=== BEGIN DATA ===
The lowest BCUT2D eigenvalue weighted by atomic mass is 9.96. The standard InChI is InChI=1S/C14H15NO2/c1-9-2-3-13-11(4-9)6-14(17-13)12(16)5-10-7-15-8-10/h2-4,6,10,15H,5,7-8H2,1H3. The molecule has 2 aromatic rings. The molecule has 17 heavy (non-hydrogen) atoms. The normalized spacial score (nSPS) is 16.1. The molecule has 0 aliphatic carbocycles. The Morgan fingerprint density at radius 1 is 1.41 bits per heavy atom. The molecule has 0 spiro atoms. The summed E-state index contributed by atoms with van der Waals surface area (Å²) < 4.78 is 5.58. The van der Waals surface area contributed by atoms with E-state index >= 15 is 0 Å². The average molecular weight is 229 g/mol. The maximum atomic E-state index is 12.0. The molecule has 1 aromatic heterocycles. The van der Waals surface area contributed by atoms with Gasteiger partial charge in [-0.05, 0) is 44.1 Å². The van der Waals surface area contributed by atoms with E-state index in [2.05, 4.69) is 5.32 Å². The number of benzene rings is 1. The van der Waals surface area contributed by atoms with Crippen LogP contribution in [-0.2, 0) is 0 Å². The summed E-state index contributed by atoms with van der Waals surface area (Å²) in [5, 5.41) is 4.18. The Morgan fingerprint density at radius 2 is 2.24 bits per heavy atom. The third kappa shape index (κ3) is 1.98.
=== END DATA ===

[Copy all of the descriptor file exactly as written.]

The lowest BCUT2D eigenvalue weighted by atomic mass is 9.96. The standard InChI is InChI=1S/C14H15NO2/c1-9-2-3-13-11(4-9)6-14(17-13)12(16)5-10-7-15-8-10/h2-4,6,10,15H,5,7-8H2,1H3. The molecule has 2 aromatic rings. The molecule has 17 heavy (non-hydrogen) atoms. The normalized spacial score (nSPS) is 16.1. The molecule has 0 aliphatic carbocycles. The Morgan fingerprint density at radius 1 is 1.41 bits per heavy atom. The molecule has 0 spiro atoms. The summed E-state index contributed by atoms with van der Waals surface area (Å²) < 4.78 is 5.58. The van der Waals surface area contributed by atoms with E-state index >= 15 is 0 Å². The average molecular weight is 229 g/mol. The maximum atomic E-state index is 12.0. The molecule has 1 aromatic heterocycles. The van der Waals surface area contributed by atoms with Gasteiger partial charge in [-0.05, 0) is 44.1 Å². The van der Waals surface area contributed by atoms with E-state index in [2.05, 4.69) is 5.32 Å². The number of benzene rings is 1. The van der Waals surface area contributed by atoms with Crippen LogP contribution in [-0.2, 0) is 0 Å². The summed E-state index contributed by atoms with van der Waals surface area (Å²) in [5, 5.41) is 4.18. The Morgan fingerprint density at radius 2 is 2.24 bits per heavy atom. The third kappa shape index (κ3) is 1.98.